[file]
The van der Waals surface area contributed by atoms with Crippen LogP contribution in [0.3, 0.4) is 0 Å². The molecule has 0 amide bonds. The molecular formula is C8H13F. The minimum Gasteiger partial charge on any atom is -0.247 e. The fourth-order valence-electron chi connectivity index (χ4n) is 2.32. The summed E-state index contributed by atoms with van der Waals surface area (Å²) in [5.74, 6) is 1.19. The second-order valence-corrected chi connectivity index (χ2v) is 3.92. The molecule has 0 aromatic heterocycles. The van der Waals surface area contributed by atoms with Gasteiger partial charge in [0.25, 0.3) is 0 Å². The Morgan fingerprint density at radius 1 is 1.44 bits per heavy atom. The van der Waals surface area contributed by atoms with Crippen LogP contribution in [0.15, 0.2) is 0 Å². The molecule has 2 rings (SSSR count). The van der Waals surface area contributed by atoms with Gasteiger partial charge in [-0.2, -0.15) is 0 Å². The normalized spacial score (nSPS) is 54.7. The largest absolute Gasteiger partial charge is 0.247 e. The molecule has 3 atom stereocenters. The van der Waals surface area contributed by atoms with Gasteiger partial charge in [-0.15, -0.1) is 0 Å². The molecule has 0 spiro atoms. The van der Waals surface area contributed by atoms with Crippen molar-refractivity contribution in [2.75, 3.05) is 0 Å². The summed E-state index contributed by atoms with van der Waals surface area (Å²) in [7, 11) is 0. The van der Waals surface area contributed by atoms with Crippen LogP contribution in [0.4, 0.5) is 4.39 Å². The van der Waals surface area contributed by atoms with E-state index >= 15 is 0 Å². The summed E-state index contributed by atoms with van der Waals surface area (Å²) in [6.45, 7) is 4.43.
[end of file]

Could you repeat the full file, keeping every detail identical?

The van der Waals surface area contributed by atoms with Crippen LogP contribution in [0.3, 0.4) is 0 Å². The molecule has 0 amide bonds. The molecular formula is C8H13F. The minimum Gasteiger partial charge on any atom is -0.247 e. The fourth-order valence-electron chi connectivity index (χ4n) is 2.32. The summed E-state index contributed by atoms with van der Waals surface area (Å²) in [5.74, 6) is 1.19. The second-order valence-corrected chi connectivity index (χ2v) is 3.92. The molecule has 0 aromatic heterocycles. The van der Waals surface area contributed by atoms with Gasteiger partial charge in [0.25, 0.3) is 0 Å². The Morgan fingerprint density at radius 1 is 1.44 bits per heavy atom. The van der Waals surface area contributed by atoms with Crippen LogP contribution in [0.15, 0.2) is 0 Å². The molecule has 2 rings (SSSR count). The van der Waals surface area contributed by atoms with Gasteiger partial charge in [-0.2, -0.15) is 0 Å². The normalized spacial score (nSPS) is 54.7. The largest absolute Gasteiger partial charge is 0.247 e. The molecule has 3 atom stereocenters. The van der Waals surface area contributed by atoms with Gasteiger partial charge in [-0.15, -0.1) is 0 Å². The molecule has 0 spiro atoms. The van der Waals surface area contributed by atoms with Crippen molar-refractivity contribution in [2.75, 3.05) is 0 Å². The summed E-state index contributed by atoms with van der Waals surface area (Å²) in [7, 11) is 0. The van der Waals surface area contributed by atoms with Crippen LogP contribution in [0.4, 0.5) is 4.39 Å². The van der Waals surface area contributed by atoms with E-state index >= 15 is 0 Å². The summed E-state index contributed by atoms with van der Waals surface area (Å²) in [6.45, 7) is 4.43.